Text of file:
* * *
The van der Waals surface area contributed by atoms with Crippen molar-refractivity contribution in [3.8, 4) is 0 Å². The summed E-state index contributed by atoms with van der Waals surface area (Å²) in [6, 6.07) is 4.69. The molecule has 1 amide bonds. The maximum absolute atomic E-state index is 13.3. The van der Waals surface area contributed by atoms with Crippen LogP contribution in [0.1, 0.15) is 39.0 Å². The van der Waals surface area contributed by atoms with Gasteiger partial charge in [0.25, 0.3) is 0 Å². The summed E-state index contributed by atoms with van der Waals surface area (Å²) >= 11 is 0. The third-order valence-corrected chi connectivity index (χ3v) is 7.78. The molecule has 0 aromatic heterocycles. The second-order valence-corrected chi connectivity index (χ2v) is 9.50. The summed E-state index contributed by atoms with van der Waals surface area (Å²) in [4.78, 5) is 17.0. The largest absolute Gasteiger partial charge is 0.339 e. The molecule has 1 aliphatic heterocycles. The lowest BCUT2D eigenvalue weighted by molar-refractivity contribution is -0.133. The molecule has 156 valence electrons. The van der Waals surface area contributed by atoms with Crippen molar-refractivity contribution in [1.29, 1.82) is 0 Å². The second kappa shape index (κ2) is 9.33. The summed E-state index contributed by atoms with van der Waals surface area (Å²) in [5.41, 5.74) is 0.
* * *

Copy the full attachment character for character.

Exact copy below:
The van der Waals surface area contributed by atoms with Crippen molar-refractivity contribution in [3.8, 4) is 0 Å². The summed E-state index contributed by atoms with van der Waals surface area (Å²) in [6, 6.07) is 4.69. The molecule has 1 amide bonds. The maximum absolute atomic E-state index is 13.3. The van der Waals surface area contributed by atoms with Crippen LogP contribution in [0.1, 0.15) is 39.0 Å². The van der Waals surface area contributed by atoms with Gasteiger partial charge in [0.25, 0.3) is 0 Å². The summed E-state index contributed by atoms with van der Waals surface area (Å²) >= 11 is 0. The third-order valence-corrected chi connectivity index (χ3v) is 7.78. The molecule has 0 aromatic heterocycles. The second-order valence-corrected chi connectivity index (χ2v) is 9.50. The summed E-state index contributed by atoms with van der Waals surface area (Å²) in [4.78, 5) is 17.0. The largest absolute Gasteiger partial charge is 0.339 e. The molecule has 1 aliphatic heterocycles. The lowest BCUT2D eigenvalue weighted by molar-refractivity contribution is -0.133. The molecule has 156 valence electrons. The van der Waals surface area contributed by atoms with Crippen molar-refractivity contribution in [1.29, 1.82) is 0 Å². The second kappa shape index (κ2) is 9.33. The summed E-state index contributed by atoms with van der Waals surface area (Å²) in [5.41, 5.74) is 0.